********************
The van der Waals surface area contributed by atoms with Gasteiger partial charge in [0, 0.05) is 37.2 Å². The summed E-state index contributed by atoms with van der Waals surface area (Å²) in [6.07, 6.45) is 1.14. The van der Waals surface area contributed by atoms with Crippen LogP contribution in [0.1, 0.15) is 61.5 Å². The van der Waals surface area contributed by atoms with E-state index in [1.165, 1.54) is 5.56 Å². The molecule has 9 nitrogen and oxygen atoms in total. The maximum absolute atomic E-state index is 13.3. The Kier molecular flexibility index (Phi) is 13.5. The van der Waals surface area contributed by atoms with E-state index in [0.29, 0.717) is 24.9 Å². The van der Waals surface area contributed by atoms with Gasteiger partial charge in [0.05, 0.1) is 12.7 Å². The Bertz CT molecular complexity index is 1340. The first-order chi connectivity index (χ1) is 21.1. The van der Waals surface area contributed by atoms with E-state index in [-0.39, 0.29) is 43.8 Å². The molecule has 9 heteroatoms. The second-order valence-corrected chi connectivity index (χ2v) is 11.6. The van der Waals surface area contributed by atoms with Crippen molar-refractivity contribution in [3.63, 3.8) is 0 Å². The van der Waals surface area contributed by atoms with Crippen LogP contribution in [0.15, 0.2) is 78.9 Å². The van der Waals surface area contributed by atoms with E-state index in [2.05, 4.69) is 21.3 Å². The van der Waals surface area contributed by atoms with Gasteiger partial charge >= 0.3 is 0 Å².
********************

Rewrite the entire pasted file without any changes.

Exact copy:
The van der Waals surface area contributed by atoms with Gasteiger partial charge in [0, 0.05) is 37.2 Å². The summed E-state index contributed by atoms with van der Waals surface area (Å²) in [6.07, 6.45) is 1.14. The van der Waals surface area contributed by atoms with Crippen LogP contribution in [0.1, 0.15) is 61.5 Å². The van der Waals surface area contributed by atoms with E-state index in [1.165, 1.54) is 5.56 Å². The molecule has 9 nitrogen and oxygen atoms in total. The maximum absolute atomic E-state index is 13.3. The Kier molecular flexibility index (Phi) is 13.5. The van der Waals surface area contributed by atoms with E-state index in [0.29, 0.717) is 24.9 Å². The van der Waals surface area contributed by atoms with Gasteiger partial charge in [0.05, 0.1) is 12.7 Å². The Bertz CT molecular complexity index is 1340. The first-order chi connectivity index (χ1) is 21.1. The van der Waals surface area contributed by atoms with E-state index in [-0.39, 0.29) is 43.8 Å². The molecule has 9 heteroatoms. The second-order valence-corrected chi connectivity index (χ2v) is 11.6. The van der Waals surface area contributed by atoms with Crippen molar-refractivity contribution in [3.63, 3.8) is 0 Å². The van der Waals surface area contributed by atoms with Crippen LogP contribution in [0.15, 0.2) is 78.9 Å². The van der Waals surface area contributed by atoms with E-state index in [2.05, 4.69) is 21.3 Å². The van der Waals surface area contributed by atoms with Gasteiger partial charge >= 0.3 is 0 Å².